South Asian Health Check-List
Posted on Oct 25, 2011
Did you know that South Asians are more susceptible to heart attack, stroke and diabetes? Compared to other ethnicities, South Asians are at a heightened risk to develop these chronic illnesses up to a decade earlier. Consider these facts:
- The World Health Organization (WHO) projects that most of the world’s heart patients will be South Asians in the next few years.
- One-third of diabetics worldwide are Indian.
- 50 percent of heart attacks in South Asians occur before the age of 55.
- Nearly one half of Indians have Metabolic Syndrome, a precursor to diabetes and heart disease.
South Asians are people who can trace their background to India, Pakistan, Bangladesh, Sri Lanka, Bhutan, Maldives or Nepal. They are at heightened risk because of a combination of genetic, cultural and lifestyle factors. These include:
- Many South Asians carry extra body weight around their stomach. This is known as abdominal obesity and has been associated with a higher risk of diabetes and heart disease. You can find out your South Asian adjusted body mass index and waist to hip circumference on the PAMF South Asian Health website.
- South Asian foods tend to be high in calories and starch, especially traditional party foods that once were eaten only on special occasions but now are sometimes consumed daily.
- Many South Asians lifestyles are sedentary. This is particularly true for those who work with computers.
- South Asians may face unique stressors, including stress from immigration, cultural differences, family and overworking.
If your heritage is South Asian, make sure to visit your doctor for regular blood tests and physical exams. Know your vital numbers for cholesterol, blood pressure, blood sugar and body size, and recognize that a healthy number for a South Asian person may be different than that for someone from another ethnicity. The target numbers you want to shoot for are:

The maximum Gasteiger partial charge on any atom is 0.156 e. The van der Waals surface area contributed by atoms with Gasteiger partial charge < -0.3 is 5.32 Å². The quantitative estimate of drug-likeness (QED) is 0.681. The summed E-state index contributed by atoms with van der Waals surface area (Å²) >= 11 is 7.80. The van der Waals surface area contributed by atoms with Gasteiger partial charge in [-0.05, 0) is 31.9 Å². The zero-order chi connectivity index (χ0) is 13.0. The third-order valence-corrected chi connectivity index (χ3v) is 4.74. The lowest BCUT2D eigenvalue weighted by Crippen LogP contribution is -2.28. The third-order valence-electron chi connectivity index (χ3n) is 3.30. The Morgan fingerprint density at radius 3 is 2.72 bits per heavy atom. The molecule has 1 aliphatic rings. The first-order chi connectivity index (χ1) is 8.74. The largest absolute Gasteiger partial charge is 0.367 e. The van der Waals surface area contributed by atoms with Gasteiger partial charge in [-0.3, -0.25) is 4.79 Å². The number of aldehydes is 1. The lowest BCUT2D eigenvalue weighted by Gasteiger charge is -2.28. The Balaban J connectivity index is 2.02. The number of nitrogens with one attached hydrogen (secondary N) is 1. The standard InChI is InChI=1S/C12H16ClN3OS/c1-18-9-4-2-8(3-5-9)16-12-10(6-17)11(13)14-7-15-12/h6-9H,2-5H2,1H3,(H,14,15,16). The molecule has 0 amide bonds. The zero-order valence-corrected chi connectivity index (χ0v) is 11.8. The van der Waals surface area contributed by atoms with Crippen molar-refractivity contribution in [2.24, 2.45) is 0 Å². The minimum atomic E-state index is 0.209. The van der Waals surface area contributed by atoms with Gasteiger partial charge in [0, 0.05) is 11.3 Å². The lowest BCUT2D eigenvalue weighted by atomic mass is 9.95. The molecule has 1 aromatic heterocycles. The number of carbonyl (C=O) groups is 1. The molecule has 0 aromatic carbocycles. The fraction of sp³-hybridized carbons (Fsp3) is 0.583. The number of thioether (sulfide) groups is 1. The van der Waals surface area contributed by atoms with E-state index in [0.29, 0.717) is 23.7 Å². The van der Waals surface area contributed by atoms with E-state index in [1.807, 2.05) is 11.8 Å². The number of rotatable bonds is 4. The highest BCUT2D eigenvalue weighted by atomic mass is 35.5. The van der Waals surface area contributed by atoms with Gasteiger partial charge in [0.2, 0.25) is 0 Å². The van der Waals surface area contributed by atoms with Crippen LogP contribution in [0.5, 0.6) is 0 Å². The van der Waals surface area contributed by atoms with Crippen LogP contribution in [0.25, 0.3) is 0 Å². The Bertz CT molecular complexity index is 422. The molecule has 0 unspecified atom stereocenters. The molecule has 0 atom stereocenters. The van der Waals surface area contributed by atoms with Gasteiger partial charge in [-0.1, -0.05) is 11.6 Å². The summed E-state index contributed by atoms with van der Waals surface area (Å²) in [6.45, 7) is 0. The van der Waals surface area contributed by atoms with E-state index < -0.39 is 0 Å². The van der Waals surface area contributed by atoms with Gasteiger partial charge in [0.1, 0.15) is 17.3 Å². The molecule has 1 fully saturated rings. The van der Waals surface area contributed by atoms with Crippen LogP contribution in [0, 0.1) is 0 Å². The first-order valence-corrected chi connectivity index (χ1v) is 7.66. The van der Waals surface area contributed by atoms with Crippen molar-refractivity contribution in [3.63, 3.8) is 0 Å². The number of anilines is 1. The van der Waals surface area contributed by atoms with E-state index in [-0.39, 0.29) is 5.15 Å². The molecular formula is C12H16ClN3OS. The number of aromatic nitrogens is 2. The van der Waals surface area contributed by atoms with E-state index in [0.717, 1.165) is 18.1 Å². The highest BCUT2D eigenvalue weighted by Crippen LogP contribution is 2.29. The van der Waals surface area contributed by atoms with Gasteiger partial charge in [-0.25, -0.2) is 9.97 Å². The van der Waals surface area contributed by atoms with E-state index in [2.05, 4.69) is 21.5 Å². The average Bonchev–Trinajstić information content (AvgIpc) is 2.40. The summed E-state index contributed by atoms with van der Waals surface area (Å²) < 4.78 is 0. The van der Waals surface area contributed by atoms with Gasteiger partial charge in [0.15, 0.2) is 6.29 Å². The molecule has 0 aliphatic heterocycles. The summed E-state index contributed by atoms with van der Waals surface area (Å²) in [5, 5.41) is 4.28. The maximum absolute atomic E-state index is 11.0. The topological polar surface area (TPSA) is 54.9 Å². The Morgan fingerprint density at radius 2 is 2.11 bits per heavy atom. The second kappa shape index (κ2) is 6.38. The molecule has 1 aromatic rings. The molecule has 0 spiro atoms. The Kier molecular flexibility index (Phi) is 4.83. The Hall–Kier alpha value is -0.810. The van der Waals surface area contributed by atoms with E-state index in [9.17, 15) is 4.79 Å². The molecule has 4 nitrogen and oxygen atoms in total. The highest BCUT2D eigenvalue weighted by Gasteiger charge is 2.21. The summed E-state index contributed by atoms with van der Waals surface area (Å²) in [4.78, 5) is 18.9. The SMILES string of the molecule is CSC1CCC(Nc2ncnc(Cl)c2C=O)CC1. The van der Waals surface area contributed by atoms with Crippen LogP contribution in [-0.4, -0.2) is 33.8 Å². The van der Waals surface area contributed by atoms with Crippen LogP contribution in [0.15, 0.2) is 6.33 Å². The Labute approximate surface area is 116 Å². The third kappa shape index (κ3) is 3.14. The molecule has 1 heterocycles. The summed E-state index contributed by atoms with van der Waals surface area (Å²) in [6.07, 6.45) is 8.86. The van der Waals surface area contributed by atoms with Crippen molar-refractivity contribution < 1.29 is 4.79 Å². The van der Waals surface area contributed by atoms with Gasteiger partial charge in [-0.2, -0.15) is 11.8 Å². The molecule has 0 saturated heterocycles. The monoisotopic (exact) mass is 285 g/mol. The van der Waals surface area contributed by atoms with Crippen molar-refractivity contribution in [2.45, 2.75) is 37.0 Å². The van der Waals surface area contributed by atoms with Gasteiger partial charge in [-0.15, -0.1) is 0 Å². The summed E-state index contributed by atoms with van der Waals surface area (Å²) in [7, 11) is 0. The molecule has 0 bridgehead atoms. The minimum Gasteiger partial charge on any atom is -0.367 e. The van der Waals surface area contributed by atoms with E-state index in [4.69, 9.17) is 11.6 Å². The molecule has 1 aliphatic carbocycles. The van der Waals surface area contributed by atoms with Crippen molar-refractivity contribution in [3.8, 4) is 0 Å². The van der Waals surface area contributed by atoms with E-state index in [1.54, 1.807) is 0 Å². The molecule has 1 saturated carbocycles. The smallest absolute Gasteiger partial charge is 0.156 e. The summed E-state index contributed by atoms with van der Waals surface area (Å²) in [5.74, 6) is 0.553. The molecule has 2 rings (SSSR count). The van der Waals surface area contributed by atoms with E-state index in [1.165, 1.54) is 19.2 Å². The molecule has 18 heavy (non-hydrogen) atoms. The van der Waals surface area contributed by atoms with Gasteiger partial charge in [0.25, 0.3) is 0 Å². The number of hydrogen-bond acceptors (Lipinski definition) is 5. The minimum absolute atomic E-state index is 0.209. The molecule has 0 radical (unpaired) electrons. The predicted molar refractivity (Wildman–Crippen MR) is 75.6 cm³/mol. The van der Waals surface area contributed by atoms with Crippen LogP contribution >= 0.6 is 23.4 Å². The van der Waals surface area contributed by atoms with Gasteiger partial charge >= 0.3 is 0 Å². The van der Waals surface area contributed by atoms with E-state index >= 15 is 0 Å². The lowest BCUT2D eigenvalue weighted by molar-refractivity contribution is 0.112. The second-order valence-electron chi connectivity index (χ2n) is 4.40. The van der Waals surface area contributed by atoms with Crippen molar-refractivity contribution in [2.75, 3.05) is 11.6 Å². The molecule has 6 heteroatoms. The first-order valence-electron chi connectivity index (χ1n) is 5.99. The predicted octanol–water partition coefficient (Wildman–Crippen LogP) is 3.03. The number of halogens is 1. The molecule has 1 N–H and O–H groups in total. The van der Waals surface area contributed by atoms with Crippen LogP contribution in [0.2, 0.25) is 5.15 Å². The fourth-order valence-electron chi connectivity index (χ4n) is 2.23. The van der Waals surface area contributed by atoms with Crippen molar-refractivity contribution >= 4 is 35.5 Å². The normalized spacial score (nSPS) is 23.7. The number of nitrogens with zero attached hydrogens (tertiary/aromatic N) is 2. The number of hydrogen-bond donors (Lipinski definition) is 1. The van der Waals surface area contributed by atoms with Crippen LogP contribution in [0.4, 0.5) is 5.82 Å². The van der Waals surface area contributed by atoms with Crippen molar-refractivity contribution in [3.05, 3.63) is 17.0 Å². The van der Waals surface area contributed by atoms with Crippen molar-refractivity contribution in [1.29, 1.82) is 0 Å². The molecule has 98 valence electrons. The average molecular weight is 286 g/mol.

- LDL less than 100 for most South Asians (discuss your LDL goal with your doctor)
- Triglycerides less than 150
- HDL greater than 40 (men), HDL greater than 50 (women)
- Total cholesterol-to-HDL ratio of less than 4.0 (total cholesterol divided by your HDL level). This is a much better indicator of risk than your total cholesterol level.
- Blood pressure should be systolic (top number) less than 130 and diastolic (bottom number) less than 80.
- A body mass index (BMI) that is no greater than 23.
- Waist-to-hip ratio (WHR) of less than 0.90 for men and less than 0.85 for women.
- A fasting blood sugar test result of less than 100 mg/dL.
This blog post contributed by Rani Pallegadda, B.S., M.D., candidate and PAMF Research Institute intern. You can learn more about South Asian wellness at the Palo Alto Medical Foundation’s South Asian Health website.
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